Justin (Damon Wayans Jr) and Ryan (Jake John­son) are room­mates who, on the cusp of 30, re­alise their lives are go­ing nowhere. They’re from Ohio but have been try­ing to make it in Los An­ge­les. Justin’s an un­suc­cess­ful video game de­signer and Ryan’s a washed-up high school quar­ter­back whose last paid gig was in TV com­mer­cial for her­pes preven­tion.

Their lives take a turn when they mis­take a mas­quer­ade party for a cos­tume party and turn up in po­lice uni­forms that Justin used to pitch a cop-themed game to his su­per­cil­ious boss. They are ridiculed at the party but later, walk­ing home, are mis­taken for real cops and win some of the re­spect and at­ten­tion that is sadly lack­ing in their lives, es­pe­cially from the ladies.

Ryan de­cides this is his new life. He buys a used pa­trol car on eBay and bones up on po­lice pro­ce­dure via YouTube. Justin is re­luc­tant to join in but is per­suaded by the sud­den at­ten­tions of a wait­ress he has long fan­cied.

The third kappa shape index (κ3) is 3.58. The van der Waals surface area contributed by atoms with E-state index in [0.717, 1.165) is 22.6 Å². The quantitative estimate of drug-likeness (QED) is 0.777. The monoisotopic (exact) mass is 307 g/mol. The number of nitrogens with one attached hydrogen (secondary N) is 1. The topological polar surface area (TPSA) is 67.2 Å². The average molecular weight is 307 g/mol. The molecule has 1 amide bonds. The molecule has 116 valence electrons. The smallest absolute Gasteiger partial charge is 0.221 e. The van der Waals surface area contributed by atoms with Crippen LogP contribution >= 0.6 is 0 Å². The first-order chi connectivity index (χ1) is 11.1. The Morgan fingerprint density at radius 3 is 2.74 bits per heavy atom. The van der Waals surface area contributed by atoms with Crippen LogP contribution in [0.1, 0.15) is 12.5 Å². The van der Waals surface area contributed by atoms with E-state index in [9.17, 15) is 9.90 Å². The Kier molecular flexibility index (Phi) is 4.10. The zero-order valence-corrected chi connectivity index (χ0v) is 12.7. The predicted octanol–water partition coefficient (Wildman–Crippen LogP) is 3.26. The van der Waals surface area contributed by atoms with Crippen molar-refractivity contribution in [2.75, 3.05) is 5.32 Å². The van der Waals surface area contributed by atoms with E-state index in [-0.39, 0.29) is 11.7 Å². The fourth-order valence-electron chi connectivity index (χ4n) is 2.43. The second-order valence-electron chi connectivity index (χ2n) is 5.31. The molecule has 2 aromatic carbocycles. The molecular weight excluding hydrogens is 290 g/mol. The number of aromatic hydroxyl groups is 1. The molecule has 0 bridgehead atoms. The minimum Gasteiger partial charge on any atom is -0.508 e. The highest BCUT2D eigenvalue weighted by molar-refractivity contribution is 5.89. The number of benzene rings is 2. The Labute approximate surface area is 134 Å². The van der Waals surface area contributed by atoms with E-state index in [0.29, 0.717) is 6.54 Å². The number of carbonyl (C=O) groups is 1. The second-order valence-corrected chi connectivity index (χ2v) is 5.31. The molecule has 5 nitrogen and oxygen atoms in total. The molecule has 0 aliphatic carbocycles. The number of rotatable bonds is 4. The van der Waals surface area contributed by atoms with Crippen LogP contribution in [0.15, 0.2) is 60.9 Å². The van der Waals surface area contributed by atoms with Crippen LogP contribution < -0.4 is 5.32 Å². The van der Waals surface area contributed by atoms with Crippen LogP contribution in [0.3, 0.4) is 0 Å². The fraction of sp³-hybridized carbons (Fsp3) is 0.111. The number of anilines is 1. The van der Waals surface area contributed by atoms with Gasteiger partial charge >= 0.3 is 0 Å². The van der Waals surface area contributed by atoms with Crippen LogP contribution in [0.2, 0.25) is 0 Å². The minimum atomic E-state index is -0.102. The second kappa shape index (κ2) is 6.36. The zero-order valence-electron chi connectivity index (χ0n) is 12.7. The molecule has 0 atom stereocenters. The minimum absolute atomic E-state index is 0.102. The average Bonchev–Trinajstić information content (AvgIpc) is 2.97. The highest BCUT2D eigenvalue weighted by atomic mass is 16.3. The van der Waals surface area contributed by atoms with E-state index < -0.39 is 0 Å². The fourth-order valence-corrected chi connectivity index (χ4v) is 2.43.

When they climb into the cop car for the first time, Justin, the black cop, loads Lethal Weapon. “I feel like Danny Glover be­fore he got too old for this shit.’’ Later, the two fake cops are pulled over by two real cops who look, rather hi­lar­i­ously, quite like Gib­son and Glover.

And so the pre­tend cops be­come in­volved in a se­ries of es­capades that start out small — con­fis­cat­ing dope on the streets and smoking it in front of the amazed yoof — but soon swing out of con­trol as Ryan de­cides to tackle real crim­i­nals, earn­ing the dis­plea­sure of the lo­cal mob­sters (Al­ba­ni­ans this time, I be­lieve). There are also some du­bi­ous proper cops, headed by a strangely bearded Andy Gar­cia. At this point Let’s Be Cops loses much of its hu­mour and starts look­ing like a film Liam Nee­son will turn up in any time soon. That’s a pity be­cause the first half, about two doo­fuses play­ing po­lice, is funny and oc­ca­sion­ally sharp. John­son and Wayans, costars on the TV com­edy New Girl, have a cer­tain comic chem­istry, and here they de­liver a bit of non­sense that might give you a laugh or two. Where’s the crime in that?

James Gan­dolfini, left, and Tom Hardy in The Drop